Soil Compaction

9893 WordsSep 1, 201340 Pages
FM 5-410 CHAPTER 8 Soil Compaction Soil compaction is one of the most critical components in the construction of roads, airfields, embankments, and foundations. The durability and stability of a structure are related to the achievement of proper soil compaction. Structural failure of roads and airfields and the damage caused by foundation settlement can often be traced back to the failure to achieve proper soil compaction. Compaction is the process of mechanically densifying a soil. Densification is accomplished by pressing the soil particles together into a close state of contact with air being expelled from the soil mass in the process. Compaction, as used here, implies dynamic compaction or densification by the application…show more content…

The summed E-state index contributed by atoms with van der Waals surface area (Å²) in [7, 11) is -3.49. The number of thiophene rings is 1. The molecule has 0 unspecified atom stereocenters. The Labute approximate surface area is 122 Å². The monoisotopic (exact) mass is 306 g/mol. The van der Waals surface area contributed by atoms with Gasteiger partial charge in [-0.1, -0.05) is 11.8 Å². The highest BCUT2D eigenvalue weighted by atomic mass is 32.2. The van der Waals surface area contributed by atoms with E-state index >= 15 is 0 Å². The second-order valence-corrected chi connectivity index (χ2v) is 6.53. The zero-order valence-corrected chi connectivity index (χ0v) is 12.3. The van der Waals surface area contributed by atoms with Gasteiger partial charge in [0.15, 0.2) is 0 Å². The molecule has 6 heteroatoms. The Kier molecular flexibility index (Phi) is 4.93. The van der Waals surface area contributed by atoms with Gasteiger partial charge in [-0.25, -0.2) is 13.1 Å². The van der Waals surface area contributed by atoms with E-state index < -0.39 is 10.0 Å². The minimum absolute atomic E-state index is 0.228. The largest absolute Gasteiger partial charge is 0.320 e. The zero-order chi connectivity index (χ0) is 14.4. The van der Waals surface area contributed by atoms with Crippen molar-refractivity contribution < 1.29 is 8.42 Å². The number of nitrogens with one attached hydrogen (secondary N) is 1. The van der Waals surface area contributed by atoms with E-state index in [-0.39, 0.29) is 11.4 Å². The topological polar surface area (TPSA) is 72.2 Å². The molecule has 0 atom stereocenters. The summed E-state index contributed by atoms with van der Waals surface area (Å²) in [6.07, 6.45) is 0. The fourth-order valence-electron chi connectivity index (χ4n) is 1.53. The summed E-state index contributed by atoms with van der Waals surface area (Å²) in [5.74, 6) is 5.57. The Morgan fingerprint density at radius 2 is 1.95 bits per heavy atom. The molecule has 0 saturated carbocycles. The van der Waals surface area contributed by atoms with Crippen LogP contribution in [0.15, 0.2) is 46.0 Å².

Volume change is generally not a great concern in relation to compaction except for clay soils where compaction does have a marked influence. For these soils, the greater the density, the greater the potential volume change due to swelling, unless the soil is restrained. An expansive clay soil should be compacted at a moisture content at which swelling will not exceed 3 percent. Although the conditions corresponding to a minimum swell and minimum shrinkage may not be exactly the same, soils in which volume change is a factor generally may be compacted so that these effects are minimized. The effect of swelling on bearing capacity is important and is evaluated by the standard method used by the US Army Corps of Engineers in preparing samples for the CBR test. Section II. Design Considerations MOISTURE-DENSITY RELATIONSHIPS Nearly all soils exhibit a similar relationship between moisture content and dry density when subjected to a given compactive effort (see Figure 8-1). For each soil, a maximum dry density develops at an OMC for the compactive effort used. The OMC at which maximum density is obtained is the moisture content at which the soil becomes sufficiently workable under a given compactive effort to cause the soil particles to become so closely packed that most of the air is expelled. For most soils (except cohesionless sands), when the moisture content is less than optimum, the soil is more difficult to compact. Beyond optimum, most soils

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